By Justin Randolph
Pastor, Zion Hill Baptist Church, Sevierville
How beautiful, sweet, and innocent is a newborn baby. For many, we would keep them as babies forever, and yet we take them to their first doctor’s visit hoping that their measurements and weight indicate growth. Later in life, as their physical maturity increases, the harder work begins of helping them develop their emotional and intellectual maturity. But, the goal is always an upward movement of growth. The thrill and reward is in the maturity of the child. In fact, some of life’s greatest moments celebrate this maturation process. From their first word and steps, to graduations, first job, and marriage, we mark these moments where our children grow into mature adults.
In the same way, our journey toward our home in heaven is one of being made mature in Christ. He has promised to bring us into His kingdom complete and lacking nothing. But, for now, we are on a journey to maturation. In verses 17-20, the psalmist identifies where his strength and courage resides. He prays to the Lord for both the grace to understand and the ability to keep His Word. He has come to the understanding that obedience to God’s commands does not come by chance, but through a genuine decision to obey and mature in them. Likewise, while obedience leads to becoming a stranger of this world, it also leads to an abundant fellowship with God and prepares a soul for occupancy in His eternal kingdom. Therefore, the psalmist passionately prays to God for the strength and courage to follow His righteous judgments.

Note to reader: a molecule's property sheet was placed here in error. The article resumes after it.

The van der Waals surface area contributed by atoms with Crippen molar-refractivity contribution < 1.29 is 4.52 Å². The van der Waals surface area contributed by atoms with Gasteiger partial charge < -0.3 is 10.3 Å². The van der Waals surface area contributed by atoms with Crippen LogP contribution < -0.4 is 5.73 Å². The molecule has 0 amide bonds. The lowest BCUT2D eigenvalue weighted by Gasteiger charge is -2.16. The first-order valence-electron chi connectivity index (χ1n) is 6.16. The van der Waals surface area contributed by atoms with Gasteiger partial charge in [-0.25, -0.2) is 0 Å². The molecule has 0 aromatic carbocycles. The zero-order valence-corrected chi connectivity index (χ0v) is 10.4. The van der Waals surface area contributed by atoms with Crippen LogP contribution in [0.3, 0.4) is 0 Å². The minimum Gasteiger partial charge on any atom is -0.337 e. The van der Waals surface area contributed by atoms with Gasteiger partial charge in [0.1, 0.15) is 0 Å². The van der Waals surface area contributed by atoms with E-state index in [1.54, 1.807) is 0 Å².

Verses 21-22 show the clear contrast between a faithful follower and a stubborn rebel. Pride is the enemy of faithful obedience. It often leads to failure in our spiritual walk and disastrous consequences. Any pride in our hearts should be confronted and dealt with immediately. One symptom of pride is showing contempt toward others. The psalmist understood this and prayed he would remain focused in the midst of such opposition. Jesus said this world system would hate His followers much as it hated Him. Oftentimes, contempt for believers occurs as a result of unbelievers being reminded of their own shortcomings and failures. While we should avoid judgmental attitudes and constant condemnation, God expects us to live holy lives as a testimony of God’s truth and grace. Perhaps our courageous stand for righteousness might lead others to embrace God’s truth.
Lastly, the psalmist describes his “delight” and his “trust” in the testimonies of the Lord. In today’s world, we have so many voices that clamor for our attention. Many, if not most, are not worthy of our attention. While our enemy is not flesh and blood, he sometimes uses people — people who pervert the gospel while posing as friends, people who are controlled by their appetites and have given themselves over to the flesh, people who call what is evil good and what is good evil. They are friends of this world and therefore are enemies of God. They are destined to follow the god of this world, the devil, to his eternal destruction. Like Paul, we say this not with boasting, but with weeping. These people ought to be marked, but never lauded or followed. We must watch out who we choose to admire and allow to speak into our lives and the lives of our children.
As servants of God, we choose to meditate on His statutes and follow godly examples on our way to maturity and our eternal home.